Romaine was born in Wellington, Cape Province, the only son of Christoffel Johannes. His education at South African College School extended from 1908 to 1913, and may have known [C12322] Douglas Herbert, the author's father, as he attended the same school over roughly the same period. His daughter Catherine writes as follows.
The Principal of the school Mr William Baxter found him to be an excellent student. In 1913 he wrote the Matriculation examination of the University of the Cape of Good Hope. In 1914 he joined the 5th South African Infantry, and was sent to East Africa. (The East African campaign under General J C Smuts lasted from 1916 till 1917 for most of the forces of South Africa.*1) At the end of 1917 he was discharged 'in consequence of being temporarily unfit for Tropical Service, due to Malaria and Dysentery'.
In 1916 under special regulations regarding students on active service he obtained his B.A. degree.
In January 1918 he became a Clerk in the Magistrates office in Caledon. As the War was still in progress he, after some time in the Magistrates Office, joined the Heavy Artillery. He was sent to England but by the time he arrived there the war had come to a close.
Upon his return to South Africa, he was again on the staff of the Magistrate's office in Caledon, where he remained until he was transferred to Wynberg Cape. At the Wynberg office he acted as Clerk of the Court and Acting Additional Magistrate.
From 1927 to 1940 he was on the relief staff as acting Magistrate and public prosecutor in Ligtenberg, Venterstad, Middelberg, Stellenbosch and De Aar. In 1931 he was awarded the LL.B by the University of South Africa, and subsequently was appointed additional Magistrate in Bloemfontein in 1941.
He married Mary Stiven Pope, born Wilson, in 1940 and later adopted her daughter Shenagh Rainier Pope. His son John was born in Bloemfontein on 9/6/1941. The family was transferred to Graaf Reinet in November 1941, and remained there for four years. Margaret Louise Addison was born 26 Dec 1912, a happy time for all, until the untimely transfer to Upington.
From a letter addressed to Romaine, dated 30 October 1945 the Chairman of the Native Advisory Board and the Vigilant Committee (Messrs A W Ramand and S Dan Malunga) it was apparent that he was held in high esteem by the coloured community for some act of kindness. Quote '...all you did here in the light of our non-Europeans for which you stood bravely in the light of justice to the cost of losing friendship amongst certain prominent citizens especially when you were on the Bench.'*2
He was a marked man from then onwards in the Justice Dept. and assessors were appointed to retry his cases. They failed.
His daughter Catherine (myself, the author) was born in Upington on 12 Jan 1946.
In April 1946 the family was transferred to Witbank where Romaine took up the senior Magistrates post. Again moved to another post in Nigel in 1951.
He never came to terms with the humiliation he faced during this period, and throughout a long correspondence with the various Secretaries for Justice, he was unable to obtain a satisfactory explanation for the treatment.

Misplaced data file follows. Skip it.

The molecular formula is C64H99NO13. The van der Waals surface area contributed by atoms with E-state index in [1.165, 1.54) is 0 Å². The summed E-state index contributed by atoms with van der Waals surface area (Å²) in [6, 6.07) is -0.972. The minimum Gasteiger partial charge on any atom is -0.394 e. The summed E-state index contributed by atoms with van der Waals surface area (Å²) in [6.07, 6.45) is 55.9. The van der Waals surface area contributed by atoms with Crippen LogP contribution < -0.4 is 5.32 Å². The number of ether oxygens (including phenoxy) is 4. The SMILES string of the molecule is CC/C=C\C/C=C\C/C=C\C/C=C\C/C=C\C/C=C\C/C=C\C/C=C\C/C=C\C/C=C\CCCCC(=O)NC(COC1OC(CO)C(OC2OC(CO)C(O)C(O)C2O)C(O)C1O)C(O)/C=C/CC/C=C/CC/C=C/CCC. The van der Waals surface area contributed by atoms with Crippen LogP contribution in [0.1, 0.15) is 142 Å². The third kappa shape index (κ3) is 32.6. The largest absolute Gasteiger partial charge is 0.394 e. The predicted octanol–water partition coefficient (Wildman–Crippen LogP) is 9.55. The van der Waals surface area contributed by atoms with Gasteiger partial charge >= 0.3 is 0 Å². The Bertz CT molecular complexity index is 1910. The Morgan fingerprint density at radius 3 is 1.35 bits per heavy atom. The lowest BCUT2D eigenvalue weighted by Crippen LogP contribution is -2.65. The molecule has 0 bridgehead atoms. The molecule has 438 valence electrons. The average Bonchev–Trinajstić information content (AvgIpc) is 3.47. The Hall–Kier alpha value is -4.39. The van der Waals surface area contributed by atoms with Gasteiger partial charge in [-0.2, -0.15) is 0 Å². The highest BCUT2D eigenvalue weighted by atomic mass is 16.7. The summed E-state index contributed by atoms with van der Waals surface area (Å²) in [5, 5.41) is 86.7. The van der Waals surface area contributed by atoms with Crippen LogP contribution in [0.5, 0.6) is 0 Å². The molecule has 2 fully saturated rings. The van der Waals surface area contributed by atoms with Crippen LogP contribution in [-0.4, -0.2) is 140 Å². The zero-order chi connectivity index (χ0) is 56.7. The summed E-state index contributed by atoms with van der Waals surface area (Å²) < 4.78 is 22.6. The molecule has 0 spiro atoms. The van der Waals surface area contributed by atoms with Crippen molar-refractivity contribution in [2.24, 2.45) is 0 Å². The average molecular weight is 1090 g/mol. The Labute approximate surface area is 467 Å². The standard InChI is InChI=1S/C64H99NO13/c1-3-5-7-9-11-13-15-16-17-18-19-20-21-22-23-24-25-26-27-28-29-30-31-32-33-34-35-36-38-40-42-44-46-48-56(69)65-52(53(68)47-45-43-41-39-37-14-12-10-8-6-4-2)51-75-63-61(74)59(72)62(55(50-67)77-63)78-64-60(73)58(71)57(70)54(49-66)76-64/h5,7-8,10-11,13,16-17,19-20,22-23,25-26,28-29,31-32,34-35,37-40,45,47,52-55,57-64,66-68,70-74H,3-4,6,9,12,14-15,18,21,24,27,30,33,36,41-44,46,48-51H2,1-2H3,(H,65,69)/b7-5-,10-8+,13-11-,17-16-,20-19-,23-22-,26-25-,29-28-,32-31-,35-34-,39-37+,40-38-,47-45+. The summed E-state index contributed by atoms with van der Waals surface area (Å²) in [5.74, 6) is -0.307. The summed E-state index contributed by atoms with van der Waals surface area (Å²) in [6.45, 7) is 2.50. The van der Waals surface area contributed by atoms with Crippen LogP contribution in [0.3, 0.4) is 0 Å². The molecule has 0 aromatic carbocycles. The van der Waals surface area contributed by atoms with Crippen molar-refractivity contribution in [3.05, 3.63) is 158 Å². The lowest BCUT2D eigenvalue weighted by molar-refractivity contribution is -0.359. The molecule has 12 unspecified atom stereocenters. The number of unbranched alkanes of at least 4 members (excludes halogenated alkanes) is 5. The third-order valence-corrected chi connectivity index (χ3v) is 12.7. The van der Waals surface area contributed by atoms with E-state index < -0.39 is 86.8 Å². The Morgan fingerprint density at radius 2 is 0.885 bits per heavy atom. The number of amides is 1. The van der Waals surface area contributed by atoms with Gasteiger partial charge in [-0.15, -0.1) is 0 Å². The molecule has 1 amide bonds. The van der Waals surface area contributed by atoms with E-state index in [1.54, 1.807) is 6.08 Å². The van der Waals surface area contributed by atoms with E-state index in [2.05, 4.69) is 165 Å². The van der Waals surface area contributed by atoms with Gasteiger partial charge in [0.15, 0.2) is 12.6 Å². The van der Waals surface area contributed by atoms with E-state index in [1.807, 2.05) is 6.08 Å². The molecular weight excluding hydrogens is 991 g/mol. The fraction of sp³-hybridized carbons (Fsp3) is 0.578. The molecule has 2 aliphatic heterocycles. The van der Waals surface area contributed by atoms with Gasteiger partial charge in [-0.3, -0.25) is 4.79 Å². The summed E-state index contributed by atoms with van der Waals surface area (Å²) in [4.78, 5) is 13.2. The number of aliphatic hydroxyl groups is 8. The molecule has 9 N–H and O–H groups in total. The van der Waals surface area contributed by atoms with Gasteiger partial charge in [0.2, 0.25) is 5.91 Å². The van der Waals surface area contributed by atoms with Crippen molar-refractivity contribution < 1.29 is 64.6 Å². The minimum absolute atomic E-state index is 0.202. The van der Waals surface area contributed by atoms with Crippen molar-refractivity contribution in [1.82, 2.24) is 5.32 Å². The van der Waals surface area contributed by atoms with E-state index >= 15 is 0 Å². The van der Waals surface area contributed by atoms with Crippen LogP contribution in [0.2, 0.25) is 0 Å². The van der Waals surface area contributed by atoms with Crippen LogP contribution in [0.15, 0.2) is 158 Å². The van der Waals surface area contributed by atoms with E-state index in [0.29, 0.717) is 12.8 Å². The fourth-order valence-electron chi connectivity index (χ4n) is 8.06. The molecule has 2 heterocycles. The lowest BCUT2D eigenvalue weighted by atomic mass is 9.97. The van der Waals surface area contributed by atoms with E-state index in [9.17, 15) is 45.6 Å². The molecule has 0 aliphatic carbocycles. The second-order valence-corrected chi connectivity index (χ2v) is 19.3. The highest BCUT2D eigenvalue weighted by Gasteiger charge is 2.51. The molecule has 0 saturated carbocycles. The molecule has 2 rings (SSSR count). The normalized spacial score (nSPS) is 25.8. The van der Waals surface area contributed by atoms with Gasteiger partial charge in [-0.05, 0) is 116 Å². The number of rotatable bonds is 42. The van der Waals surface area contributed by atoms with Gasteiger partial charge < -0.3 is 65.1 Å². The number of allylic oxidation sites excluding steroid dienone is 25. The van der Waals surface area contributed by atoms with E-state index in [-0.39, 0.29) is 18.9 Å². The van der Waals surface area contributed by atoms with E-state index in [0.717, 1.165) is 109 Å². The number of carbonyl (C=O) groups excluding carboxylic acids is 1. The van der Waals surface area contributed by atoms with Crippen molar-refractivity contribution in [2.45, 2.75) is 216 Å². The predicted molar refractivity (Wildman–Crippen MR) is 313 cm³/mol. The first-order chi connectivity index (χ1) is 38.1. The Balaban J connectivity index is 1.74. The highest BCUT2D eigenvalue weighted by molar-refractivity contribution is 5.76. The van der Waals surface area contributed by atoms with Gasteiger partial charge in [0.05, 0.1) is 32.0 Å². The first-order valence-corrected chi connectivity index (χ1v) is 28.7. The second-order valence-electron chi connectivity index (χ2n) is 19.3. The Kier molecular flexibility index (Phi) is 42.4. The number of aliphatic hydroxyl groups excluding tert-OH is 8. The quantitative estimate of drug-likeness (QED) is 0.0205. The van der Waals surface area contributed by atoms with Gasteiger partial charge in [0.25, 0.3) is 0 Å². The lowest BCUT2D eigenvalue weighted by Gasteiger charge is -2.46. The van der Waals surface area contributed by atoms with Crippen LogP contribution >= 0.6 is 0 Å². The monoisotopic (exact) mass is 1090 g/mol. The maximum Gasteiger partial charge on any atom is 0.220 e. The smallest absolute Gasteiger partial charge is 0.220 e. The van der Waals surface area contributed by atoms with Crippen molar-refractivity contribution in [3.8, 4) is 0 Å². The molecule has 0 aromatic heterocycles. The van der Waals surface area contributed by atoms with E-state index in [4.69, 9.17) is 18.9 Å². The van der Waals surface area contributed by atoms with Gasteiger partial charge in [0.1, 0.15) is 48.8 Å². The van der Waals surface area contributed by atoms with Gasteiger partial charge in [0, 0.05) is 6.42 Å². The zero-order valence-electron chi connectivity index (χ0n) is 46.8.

He retired as Magistrate in Nigel in August 1955, and moved to Springs, where the children went to school. In July 1955 Romaine petitioned to have his name removed from the Roll of Advocates of the Cape of Good Hope Provincial Division of the Supreme Court. In September of the same year he was admitted as Attorney - Transvaal Provincial Division. From then onwards to 1956 he acted as Assistant to Charles Sherman, a Solicitor in Springs. He practised as an Attorney in Johannesburg, commuting from Springs every day.
In the closing years of his life from 1959 to 1976, he was employed as Archivist in the Law Section of the Natal Archives, Pietermaritzburg. The children completed their schooling in Springs until 1961, and then went to Pietermaritzburg.
He died on the 6th June 1983.
Daughter Catherine stated in her letter, 'My father in particular taught me things I value and I have passed on to my children...and he had a lovely sense of humour'.
*1 To overlook this man's period of war service would not be correct. He served in the 5th South African Infantry. Private number 13531, 8th Platoon, 13 Company Nyasaland Contingent, under General Northy. He was in the peace training Service before joining up on 3rd May 1915. The troops boarded the ship 'Professor Woerman', sailed up to Beira, where they landed. They then were taken in barges up the Zambezi River to Chindeo and then on to Port Herald in Malawi. Proceeding to Songea in the North of Lake Malawi, the plan was to engage the German forces under General von Lettow Vorbeck. The German general and his forces were 'chased' and never really pinned down during the whole British campaign in East Africa, in fact Von Vorbeck only came in after the Armistice.
Romaine, like hundreds of others, suffered from dysentery malaria fever and hunger while marching in rain and mud. He was sent back to the Union to recover, and given a Certificate of Discharge 28 Aug 1916, for 'being temporarily unfit for tropical service for three months '. These three months were stretched to 30 Nov 1917, due to sickness, until the Proceedings on Discharge finally discharged him. For some strange reason Romaine again joined up to go to France in 1918, and arriving too late to fire a shot was again discharged on 30 Nov 1918.
*2 This must have been a very unpopular judgement against a prominent member of the European community. For this reason the following quote in one of his references is given below.
All those who knew him well found Leibbrandt to be of great integrity and compassion, a gentleman, a loyal friend and employee, a quiet man devoted to his family and above all, a man of intelligence with a sound knowledge of the law and a lover of justice, in the pursuit of which he was prepared to make sacrifices.